HARRISBURG — A recent Commonwealth Court decision against Florida-based companies should serve as a warning to lenders that do business over the Internet, a Washington, D.C., attorney says.
The Commonwealth Court earlier this year upheld a cease-and-desist order first issued by the Pennsylvania Department of Banking and Securities in June 2015 against an unlicensed Internet lender and loan purchaser.
In a memorandum opinion filed on Jan. 22, Judge Bonnie Brigance Leadbetter ordered the companies to cease and desist from charging interest in fees in excess of six percent.
“This case should be a cautionary tale to all marketplace lenders and other online lenders of the need to take seriously state licensing, usury and other compliance requirements of the states where they offer loans, said John Kromer, a partner at BuckleySandler.
"Lenders doing business through the Internet should understand that the risk of non-compliance is very high, even existential in nature in the current regulatory environment."
The Florida-based respondents — Autoloans LLC, Car Loans LLC, Loan Servicing Solutions LLC by William McKibbin III, Kevin Cronin of Boynton Beach, Mark Edward Weiner of Delray Beach and Kelly S. Bonner of Wellington — began making loans to Pennsylvania residents secured by motor vehicles titled and registered in Pennsylvania in 2013.
Interest rates on the loans allegedly exceeded 200 percent - far greater than the six percent interest rate allowed under Pennsylvania law.
According to an investigation conducted by the Banking and Securities Department that followed consumer complaints, the respondents allegedly lent money to at least 163 state residents at illegal interest rates greater than 200 percent.
The department also alleges customers didn't receive contract terms and conditions until after loans were made, and that the businesses were intentionally difficult for consumers to reach.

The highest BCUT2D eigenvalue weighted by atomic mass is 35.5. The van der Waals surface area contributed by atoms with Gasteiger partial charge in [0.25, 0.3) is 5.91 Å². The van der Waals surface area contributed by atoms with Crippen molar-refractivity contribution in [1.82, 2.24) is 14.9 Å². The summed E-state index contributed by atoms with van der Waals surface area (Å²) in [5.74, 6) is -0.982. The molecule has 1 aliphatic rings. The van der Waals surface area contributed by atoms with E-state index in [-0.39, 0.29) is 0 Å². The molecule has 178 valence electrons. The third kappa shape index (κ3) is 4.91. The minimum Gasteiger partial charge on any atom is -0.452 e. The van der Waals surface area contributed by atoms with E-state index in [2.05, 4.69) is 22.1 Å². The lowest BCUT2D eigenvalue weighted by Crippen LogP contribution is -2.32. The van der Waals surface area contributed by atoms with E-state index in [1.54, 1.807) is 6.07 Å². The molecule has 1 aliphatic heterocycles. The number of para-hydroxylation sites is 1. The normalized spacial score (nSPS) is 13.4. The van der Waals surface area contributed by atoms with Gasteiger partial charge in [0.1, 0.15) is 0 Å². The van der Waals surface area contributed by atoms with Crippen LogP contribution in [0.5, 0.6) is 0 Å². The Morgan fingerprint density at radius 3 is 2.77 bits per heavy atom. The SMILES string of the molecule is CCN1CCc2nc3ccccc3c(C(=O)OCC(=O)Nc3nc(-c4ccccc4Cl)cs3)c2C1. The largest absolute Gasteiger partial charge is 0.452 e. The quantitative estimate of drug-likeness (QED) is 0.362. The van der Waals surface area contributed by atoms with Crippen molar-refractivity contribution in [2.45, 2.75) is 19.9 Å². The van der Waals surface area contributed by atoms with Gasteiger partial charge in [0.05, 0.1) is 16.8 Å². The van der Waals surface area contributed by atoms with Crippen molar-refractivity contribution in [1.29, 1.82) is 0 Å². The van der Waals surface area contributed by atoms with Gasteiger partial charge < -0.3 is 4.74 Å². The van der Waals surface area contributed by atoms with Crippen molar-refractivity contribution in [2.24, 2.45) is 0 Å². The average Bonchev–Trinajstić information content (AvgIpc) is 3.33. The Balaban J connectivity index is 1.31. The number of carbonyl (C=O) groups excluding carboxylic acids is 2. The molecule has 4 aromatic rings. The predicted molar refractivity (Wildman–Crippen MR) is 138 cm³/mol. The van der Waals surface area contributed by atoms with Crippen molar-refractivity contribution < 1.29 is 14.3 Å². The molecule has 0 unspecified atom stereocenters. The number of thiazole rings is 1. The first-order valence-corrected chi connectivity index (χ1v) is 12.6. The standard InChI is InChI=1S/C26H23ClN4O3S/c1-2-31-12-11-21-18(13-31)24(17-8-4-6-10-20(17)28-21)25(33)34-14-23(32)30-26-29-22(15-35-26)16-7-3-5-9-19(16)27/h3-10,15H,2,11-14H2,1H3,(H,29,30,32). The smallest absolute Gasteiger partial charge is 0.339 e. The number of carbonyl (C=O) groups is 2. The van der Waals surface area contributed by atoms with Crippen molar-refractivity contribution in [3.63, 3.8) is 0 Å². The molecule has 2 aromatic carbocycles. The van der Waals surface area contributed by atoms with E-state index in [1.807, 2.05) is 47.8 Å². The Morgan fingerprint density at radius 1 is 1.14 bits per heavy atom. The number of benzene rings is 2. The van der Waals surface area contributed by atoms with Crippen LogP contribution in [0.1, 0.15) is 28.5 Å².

The fine against the defendants is significant, Kromer said, noting there are other monetary penalties in this case. Those include a refund of interest payments greater than six percent.
“States view their
consumer protection laws as extending to lenders located out of state,
including those doing business through the Internet, and they will
enforce those laws against companies that make loans to residents of
their states,” Kromer said.
Other matters concerned the court.
In order to secure a loan with the
respondents, consumers were allegedly required to complete an online loan
application, providing highly detailed personal information.
Also, they were allegedly required to
electronically sign the loan documents and a power of attorney, making
the “lienholder the attorney-in-fact for purposes related to the motor
vehicle to secure the loan."
And consumers were allegedly required to install a GPS tracker on the motor
Executives and control persons of lenders alike should take note of the case, Kromer said, because the suit holds companies and individuals responsible.